|Debunking Popular Mechanics|
|Thursday, 18 October 2012 22:06|
Editor’s note: This is a collation of the multiple parts of an extensive report by 9/11 researcher Adam Taylor that exposes the fallacies and flaws in the arguments made by the editors of Popular Mechanics (PM) in the latest edition of Debunking 9/11 Myths. We encourage you to submit your own reviews of the book at Amazon.com and other places where it is sold.
(Quotes from Popular Mechanics’ book are shown in red and with page numbers.)
Part 1: Introduction
A decade has passed since the tragic events of September 11, 2001, and many people feel that we have still not had a real investigation into what really happened that day. Many believe that the investigations into the destruction of the three WTC skyscrapers by the National Institute for Standards and Technology (NIST) were either fraudulent or incomplete, and have joined the 1600+ architects and engineers at AE911Truth in calling for a real, independent investigation into the attacks. However, Popular Mechanics (PM) has been the primary cheerleader in the mainstream media in defense of the NIST reports ever since its book, Debunking 9/11 Myths: Why Conspiracy Theories Can’t Stand Up To the Facts, was published in 2006.
PM next turns to the issue of the plane impacts and fire damage and their roles in the WTC event. Though PM acknowledges that the fires in the buildings could not have become hot enough to melt steel, they nonetheless rehash the constantly heard argument from other defenders of the official story that the steel did not need to melt to cause collapse. According to PM, it only had to be weakened by the fires enough to cause collapse.
In Popular Mechanics’ next section, they discuss the rate at which the Twin Towers were destroyed. PM begins by correctly pointing out that it is difficult to determine exactly how long it took each Tower to collapse, being that much of the destruction was blocked from view by the huge clouds of pulverized debris. However, it is quite evident that PM has again misrepresented the characteristics of the buildings’ destruction.
The next section of PM’s book deals with one of the more direct pieces of evidence of demolition for the Towers – the isolated ejections of dust and debris from the Towers during the collapses. Like most of its arguments, PM’s challenge to this evidence of demolition is extremely weak and was previously refuted by experts at AE911Truth and elsewhere.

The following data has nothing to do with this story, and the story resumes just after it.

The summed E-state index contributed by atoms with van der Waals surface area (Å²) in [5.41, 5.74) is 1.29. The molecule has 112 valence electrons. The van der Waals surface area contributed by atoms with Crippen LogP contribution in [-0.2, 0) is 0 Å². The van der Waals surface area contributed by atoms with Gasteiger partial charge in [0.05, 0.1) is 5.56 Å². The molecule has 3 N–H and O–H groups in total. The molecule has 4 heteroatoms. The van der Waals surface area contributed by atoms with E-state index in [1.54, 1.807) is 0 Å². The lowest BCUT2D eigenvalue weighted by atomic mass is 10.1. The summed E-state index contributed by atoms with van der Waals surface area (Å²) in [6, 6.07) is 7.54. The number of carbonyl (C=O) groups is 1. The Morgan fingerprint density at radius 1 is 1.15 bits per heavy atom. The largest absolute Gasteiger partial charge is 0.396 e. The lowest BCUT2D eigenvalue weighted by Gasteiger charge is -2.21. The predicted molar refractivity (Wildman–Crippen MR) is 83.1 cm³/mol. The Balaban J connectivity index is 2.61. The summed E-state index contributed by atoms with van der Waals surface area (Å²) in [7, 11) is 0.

The next section of PM’s book deals with another subject not previously dealt with in the 2006 edition: the nanothermite discovered in dust samples from the World Trade Center. PM’s stated objective of the updated book is to debunk “the most common speculation about free-fall times, ‘nanothermite,’ and other aspects of the Twin Towers’ collapses…,” (pg. xxii). However, PM’s section regarding nanothermite utterly fails to do this – not because it presents weak scientific arguments, but because it provides virtually no scientific arguments at all.
The final section of PM’s chapter on the Twin Towers addresses a theory that is not widely believed among members of the 9/11 Truth movement: that large seismic spikes indicative of explosions occurred before the Towers collapsed.
The Popular Mechanics chapter regarding the mysterious collapse of WTC 7 shows itself to be no more promising than its previous chapter on the Twin Towers. PM begins this section by summarizing the history of the controversy surrounding Building 7 and the numerous investigations carried out regarding its collapse.
PM’s next section discusses the actual collapse of WTC 7 and the condition of the wreckage pile after it collapsed. It creates the impression that both of these issues can be explained by natural means rather than demolition. As we shall see, this is simply not the case, as with virtually all of PM’s arguments against demolition.
Editor’s note: This is a critique, written by Jim Hoffman, of the March 2005 Popular Mechanics feature article "Debunking 9/11 Lies." You can find this critique on 911research.com
The Hearst-owned Popular Mechanics targeted the 9/11 Truth Movement (without ever acknowledging it by that name) with a cover story in its March 2005 edition.  Sandwiched between ads and features for monster trucks, NASCAR paraphernalia, and off-road racing are twelve dense and brilliantly designed pages purporting to debunk the myths of 9/11.